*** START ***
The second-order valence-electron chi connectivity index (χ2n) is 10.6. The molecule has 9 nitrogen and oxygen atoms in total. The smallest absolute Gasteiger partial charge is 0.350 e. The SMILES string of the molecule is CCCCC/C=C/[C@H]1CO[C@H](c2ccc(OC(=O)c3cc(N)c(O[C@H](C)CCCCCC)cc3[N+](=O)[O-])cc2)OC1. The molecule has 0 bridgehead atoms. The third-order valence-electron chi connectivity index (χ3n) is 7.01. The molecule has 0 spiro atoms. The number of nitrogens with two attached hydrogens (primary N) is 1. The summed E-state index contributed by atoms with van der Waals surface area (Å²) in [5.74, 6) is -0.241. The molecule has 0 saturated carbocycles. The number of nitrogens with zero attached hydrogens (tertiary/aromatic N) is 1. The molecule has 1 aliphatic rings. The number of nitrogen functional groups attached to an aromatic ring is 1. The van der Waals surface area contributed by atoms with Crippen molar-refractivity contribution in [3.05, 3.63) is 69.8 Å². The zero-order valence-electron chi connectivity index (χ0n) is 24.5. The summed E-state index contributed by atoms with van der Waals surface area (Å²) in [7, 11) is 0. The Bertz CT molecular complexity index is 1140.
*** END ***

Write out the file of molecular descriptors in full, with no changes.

The second-order valence-electron chi connectivity index (χ2n) is 10.6. The molecule has 9 nitrogen and oxygen atoms in total. The smallest absolute Gasteiger partial charge is 0.350 e. The SMILES string of the molecule is CCCCC/C=C/[C@H]1CO[C@H](c2ccc(OC(=O)c3cc(N)c(O[C@H](C)CCCCCC)cc3[N+](=O)[O-])cc2)OC1. The molecule has 0 bridgehead atoms. The third-order valence-electron chi connectivity index (χ3n) is 7.01. The molecule has 0 spiro atoms. The number of nitrogens with two attached hydrogens (primary N) is 1. The summed E-state index contributed by atoms with van der Waals surface area (Å²) in [5.74, 6) is -0.241. The molecule has 0 saturated carbocycles. The number of nitrogens with zero attached hydrogens (tertiary/aromatic N) is 1. The molecule has 1 aliphatic rings. The number of nitrogen functional groups attached to an aromatic ring is 1. The van der Waals surface area contributed by atoms with Crippen molar-refractivity contribution in [3.05, 3.63) is 69.8 Å². The zero-order valence-electron chi connectivity index (χ0n) is 24.5. The summed E-state index contributed by atoms with van der Waals surface area (Å²) in [7, 11) is 0. The Bertz CT molecular complexity index is 1140.